United Way of Central Maryland and United Way of Frederick County also signed the letter. For Franklyn Baker, president and CEO of United Way of Central Maryland, improving equitable vaccine distribution efforts aligns with the organization’s goal of making sure Marylanders are equipped with their basic needs.

The organization isn’t planning any large-scale vaccine awareness or outreach efforts, Baker said, but United Way has already begun working to “fill in the gaps” in some of the areas outlined in the letter — the organization’s 211 phone line can help residents coordinate free transportation to and from a vaccine site, for example.

“This vaccination distribution and equity issue is an opportunity for us to leverage all of our possible resources in the various jurisdictions we serve to a lot of the key drivers,” Baker said.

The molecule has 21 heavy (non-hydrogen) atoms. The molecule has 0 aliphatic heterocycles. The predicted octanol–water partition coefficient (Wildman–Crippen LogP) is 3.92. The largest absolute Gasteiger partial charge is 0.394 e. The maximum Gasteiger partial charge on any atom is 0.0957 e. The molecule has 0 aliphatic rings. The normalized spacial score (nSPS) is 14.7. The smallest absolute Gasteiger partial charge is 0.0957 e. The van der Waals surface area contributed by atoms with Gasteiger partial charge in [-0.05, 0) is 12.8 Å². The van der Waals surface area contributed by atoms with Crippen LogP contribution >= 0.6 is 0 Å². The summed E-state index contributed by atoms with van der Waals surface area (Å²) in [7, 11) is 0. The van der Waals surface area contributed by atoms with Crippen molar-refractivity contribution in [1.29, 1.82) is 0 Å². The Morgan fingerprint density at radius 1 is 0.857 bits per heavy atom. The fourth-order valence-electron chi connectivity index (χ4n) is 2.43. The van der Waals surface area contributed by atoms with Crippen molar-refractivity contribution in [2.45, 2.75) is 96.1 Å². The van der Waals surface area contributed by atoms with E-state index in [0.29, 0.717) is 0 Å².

Iliff hopes the letter will achieve two key things. Firstly, she hopes the state will set up a series of monthly — if not more frequent — town halls between government decision-makers and the Maryland nonprofit community where nonprofits can both receive updates about the state of the vaccine and provide on-the-ground information about how the vaccination efforts are being received in communities.

“What we’re looking for is a two-way conversation between the government and this huge sector of people who are ready to help,” Iliff said. There are over 32,000 nonprofit organizations in Maryland and nonprofit-sector employees make up around 10% of the state’s workforce, according to Maryland Nonprofits.

Ricci did not respond a question regarding whether the Maryland Vaccine Equity Task Force would consider holding town halls with the nonprofit community.

She also hopes that the governor will use funds from the RELIEF Act and the American Rescue Plan to support nonprofits that are ready to take an active role in distributing vaccines. While she anticipates that some health care-oriented nonprofits will receive funding, she doesn’t want other nonprofits, like meal distribution organizations, to be overlooked.